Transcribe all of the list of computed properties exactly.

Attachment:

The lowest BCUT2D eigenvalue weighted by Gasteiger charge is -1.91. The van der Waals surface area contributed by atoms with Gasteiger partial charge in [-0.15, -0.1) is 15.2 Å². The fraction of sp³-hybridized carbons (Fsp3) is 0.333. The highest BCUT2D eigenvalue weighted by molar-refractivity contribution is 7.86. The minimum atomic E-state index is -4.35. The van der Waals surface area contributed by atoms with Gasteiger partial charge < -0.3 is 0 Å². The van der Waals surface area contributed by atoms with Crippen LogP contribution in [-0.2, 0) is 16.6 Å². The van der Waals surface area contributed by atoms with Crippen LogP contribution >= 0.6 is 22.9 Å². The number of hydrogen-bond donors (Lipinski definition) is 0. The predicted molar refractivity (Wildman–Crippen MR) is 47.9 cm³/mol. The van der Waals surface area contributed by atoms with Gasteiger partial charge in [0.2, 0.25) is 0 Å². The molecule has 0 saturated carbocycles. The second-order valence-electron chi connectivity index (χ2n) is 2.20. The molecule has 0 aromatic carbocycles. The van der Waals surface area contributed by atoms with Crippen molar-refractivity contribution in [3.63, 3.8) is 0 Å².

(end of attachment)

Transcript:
The lowest BCUT2D eigenvalue weighted by Gasteiger charge is -1.91. The van der Waals surface area contributed by atoms with Gasteiger partial charge in [-0.15, -0.1) is 15.2 Å². The fraction of sp³-hybridized carbons (Fsp3) is 0.333. The highest BCUT2D eigenvalue weighted by molar-refractivity contribution is 7.86. The minimum atomic E-state index is -4.35. The van der Waals surface area contributed by atoms with Gasteiger partial charge < -0.3 is 0 Å². The van der Waals surface area contributed by atoms with Crippen LogP contribution in [-0.2, 0) is 16.6 Å². The van der Waals surface area contributed by atoms with Crippen LogP contribution >= 0.6 is 22.9 Å². The number of hydrogen-bond donors (Lipinski definition) is 0. The predicted molar refractivity (Wildman–Crippen MR) is 47.9 cm³/mol. The van der Waals surface area contributed by atoms with Gasteiger partial charge in [0.2, 0.25) is 0 Å². The molecule has 0 saturated carbocycles. The second-order valence-electron chi connectivity index (χ2n) is 2.20. The molecule has 0 aromatic carbocycles. The van der Waals surface area contributed by atoms with Crippen molar-refractivity contribution in [3.63, 3.8) is 0 Å².